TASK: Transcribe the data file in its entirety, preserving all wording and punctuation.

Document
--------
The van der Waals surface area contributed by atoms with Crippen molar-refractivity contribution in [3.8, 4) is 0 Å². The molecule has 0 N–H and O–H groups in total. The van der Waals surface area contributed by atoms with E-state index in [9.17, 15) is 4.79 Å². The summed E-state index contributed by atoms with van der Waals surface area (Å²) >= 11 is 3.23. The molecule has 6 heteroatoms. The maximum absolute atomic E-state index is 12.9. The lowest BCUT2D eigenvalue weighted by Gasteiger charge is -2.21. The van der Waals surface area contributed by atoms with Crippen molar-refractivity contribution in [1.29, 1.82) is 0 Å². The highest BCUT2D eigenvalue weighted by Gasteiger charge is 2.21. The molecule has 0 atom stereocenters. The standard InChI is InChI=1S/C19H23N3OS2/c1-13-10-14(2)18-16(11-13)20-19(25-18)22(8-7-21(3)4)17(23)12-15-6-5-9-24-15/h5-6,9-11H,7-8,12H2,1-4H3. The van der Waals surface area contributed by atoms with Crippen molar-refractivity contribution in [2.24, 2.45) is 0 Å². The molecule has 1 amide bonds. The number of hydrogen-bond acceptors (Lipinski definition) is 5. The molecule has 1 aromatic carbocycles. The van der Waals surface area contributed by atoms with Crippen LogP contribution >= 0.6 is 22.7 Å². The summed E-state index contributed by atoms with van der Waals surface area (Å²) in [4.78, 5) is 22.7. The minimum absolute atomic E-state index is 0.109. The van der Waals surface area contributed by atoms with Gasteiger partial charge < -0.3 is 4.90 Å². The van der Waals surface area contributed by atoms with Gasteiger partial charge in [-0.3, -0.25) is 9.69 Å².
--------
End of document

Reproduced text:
The van der Waals surface area contributed by atoms with Crippen molar-refractivity contribution in [3.8, 4) is 0 Å². The molecule has 0 N–H and O–H groups in total. The van der Waals surface area contributed by atoms with E-state index in [9.17, 15) is 4.79 Å². The summed E-state index contributed by atoms with van der Waals surface area (Å²) >= 11 is 3.23. The molecule has 6 heteroatoms. The maximum absolute atomic E-state index is 12.9. The lowest BCUT2D eigenvalue weighted by Gasteiger charge is -2.21. The van der Waals surface area contributed by atoms with Crippen molar-refractivity contribution in [1.29, 1.82) is 0 Å². The highest BCUT2D eigenvalue weighted by Gasteiger charge is 2.21. The molecule has 0 atom stereocenters. The standard InChI is InChI=1S/C19H23N3OS2/c1-13-10-14(2)18-16(11-13)20-19(25-18)22(8-7-21(3)4)17(23)12-15-6-5-9-24-15/h5-6,9-11H,7-8,12H2,1-4H3. The van der Waals surface area contributed by atoms with Crippen molar-refractivity contribution in [2.24, 2.45) is 0 Å². The molecule has 1 amide bonds. The number of hydrogen-bond acceptors (Lipinski definition) is 5. The molecule has 1 aromatic carbocycles. The van der Waals surface area contributed by atoms with Crippen LogP contribution >= 0.6 is 22.7 Å². The summed E-state index contributed by atoms with van der Waals surface area (Å²) in [4.78, 5) is 22.7. The minimum absolute atomic E-state index is 0.109. The van der Waals surface area contributed by atoms with Gasteiger partial charge < -0.3 is 4.90 Å². The van der Waals surface area contributed by atoms with Gasteiger partial charge in [-0.3, -0.25) is 9.69 Å².